development, or metabolism, or genetics, etc.).
It seems to me that the EAAN transforms quite easily into a Reproductive Argument Against Naturalism: There is nothing about reproduction which would lead to brains which favor true thoughts.
My response to Plantiga would go something like:
P1: If creation is true, then we have divinely designed brains.
P2: Created brains are not designed to know the difference between good and evil (see Genesis 2:17).
P3: Religious ethics (the morals and dogmas about good and evil) are the output of created brains.
C1: Threfore creation & design theories are unreliable and should be rejected.
C2: Therefore religious whathaveyou should be rejected.
PS.: John, did you change the order in which the comments appear? It’s sort of irritating that they file upwards while the replies on comments file downwards.
ISTM that EAAN is related to the philosophy of Nicholas Malebranche, and M treated your point in his concept of knowledge as “vision in God”.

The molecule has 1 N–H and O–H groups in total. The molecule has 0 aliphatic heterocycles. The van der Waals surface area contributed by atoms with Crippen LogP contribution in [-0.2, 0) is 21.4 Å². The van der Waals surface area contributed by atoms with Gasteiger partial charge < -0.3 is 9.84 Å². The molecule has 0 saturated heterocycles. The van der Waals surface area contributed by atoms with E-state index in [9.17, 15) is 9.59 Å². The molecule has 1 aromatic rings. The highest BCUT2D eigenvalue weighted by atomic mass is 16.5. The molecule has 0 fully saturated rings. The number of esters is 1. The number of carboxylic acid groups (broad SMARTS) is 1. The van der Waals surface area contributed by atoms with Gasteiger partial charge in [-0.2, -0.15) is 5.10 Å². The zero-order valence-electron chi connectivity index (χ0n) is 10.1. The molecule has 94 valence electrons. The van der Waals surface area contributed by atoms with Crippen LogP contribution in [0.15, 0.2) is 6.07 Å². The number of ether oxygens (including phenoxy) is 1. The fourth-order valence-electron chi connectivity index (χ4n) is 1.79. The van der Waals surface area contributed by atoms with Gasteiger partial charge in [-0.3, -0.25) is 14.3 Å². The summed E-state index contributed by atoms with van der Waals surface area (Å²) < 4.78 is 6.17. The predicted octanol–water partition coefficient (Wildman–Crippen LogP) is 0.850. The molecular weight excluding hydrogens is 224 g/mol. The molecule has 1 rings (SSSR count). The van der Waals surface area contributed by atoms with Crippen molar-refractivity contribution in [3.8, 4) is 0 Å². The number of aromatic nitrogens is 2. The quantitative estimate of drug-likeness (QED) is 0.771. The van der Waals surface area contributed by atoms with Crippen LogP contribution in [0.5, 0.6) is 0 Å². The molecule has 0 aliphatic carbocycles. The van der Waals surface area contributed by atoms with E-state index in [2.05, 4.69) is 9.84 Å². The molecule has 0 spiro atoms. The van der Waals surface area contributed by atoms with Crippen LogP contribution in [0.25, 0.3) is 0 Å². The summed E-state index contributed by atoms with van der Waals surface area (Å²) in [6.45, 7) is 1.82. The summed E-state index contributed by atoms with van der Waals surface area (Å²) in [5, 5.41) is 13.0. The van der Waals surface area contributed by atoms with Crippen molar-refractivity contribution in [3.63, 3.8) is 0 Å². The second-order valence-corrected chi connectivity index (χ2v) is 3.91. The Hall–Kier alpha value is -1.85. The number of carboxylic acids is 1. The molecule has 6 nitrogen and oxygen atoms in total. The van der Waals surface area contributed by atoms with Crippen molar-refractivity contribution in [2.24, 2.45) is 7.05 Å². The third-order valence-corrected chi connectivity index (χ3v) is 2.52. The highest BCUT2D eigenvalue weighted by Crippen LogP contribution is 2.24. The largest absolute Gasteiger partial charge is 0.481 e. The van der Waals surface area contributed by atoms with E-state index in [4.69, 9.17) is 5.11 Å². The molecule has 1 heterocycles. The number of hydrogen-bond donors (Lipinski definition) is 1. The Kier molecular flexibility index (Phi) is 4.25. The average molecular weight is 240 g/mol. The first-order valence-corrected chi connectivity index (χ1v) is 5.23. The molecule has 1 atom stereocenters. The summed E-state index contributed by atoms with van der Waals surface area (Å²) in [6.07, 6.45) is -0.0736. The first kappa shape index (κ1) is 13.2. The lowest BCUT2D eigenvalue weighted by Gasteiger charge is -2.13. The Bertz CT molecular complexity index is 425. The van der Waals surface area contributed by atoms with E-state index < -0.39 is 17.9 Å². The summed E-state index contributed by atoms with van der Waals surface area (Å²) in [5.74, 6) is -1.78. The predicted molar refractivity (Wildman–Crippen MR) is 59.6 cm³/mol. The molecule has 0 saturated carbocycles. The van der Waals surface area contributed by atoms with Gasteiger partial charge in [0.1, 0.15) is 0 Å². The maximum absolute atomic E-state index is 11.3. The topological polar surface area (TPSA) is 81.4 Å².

I came across Plantinga’s argument a few months ago and the most interesting thing about it, to me, is that it seems to be a critique about the stories we make up to explain the data that we come across. I feel pretty compelled by argument made in this article between “environmental beliefs” and “social beliefs”, but at the same time, no data exists without interpretations of that data put into a story of why scientists got the data that they did. If we can’t trust the “metaphysical” conclusions we come to, then why should we trust the data interpretations we come to and on top of that, the exclamations that everything that is worth everything (in our universe) is measurable–because to me, that seems pretty metaphysical.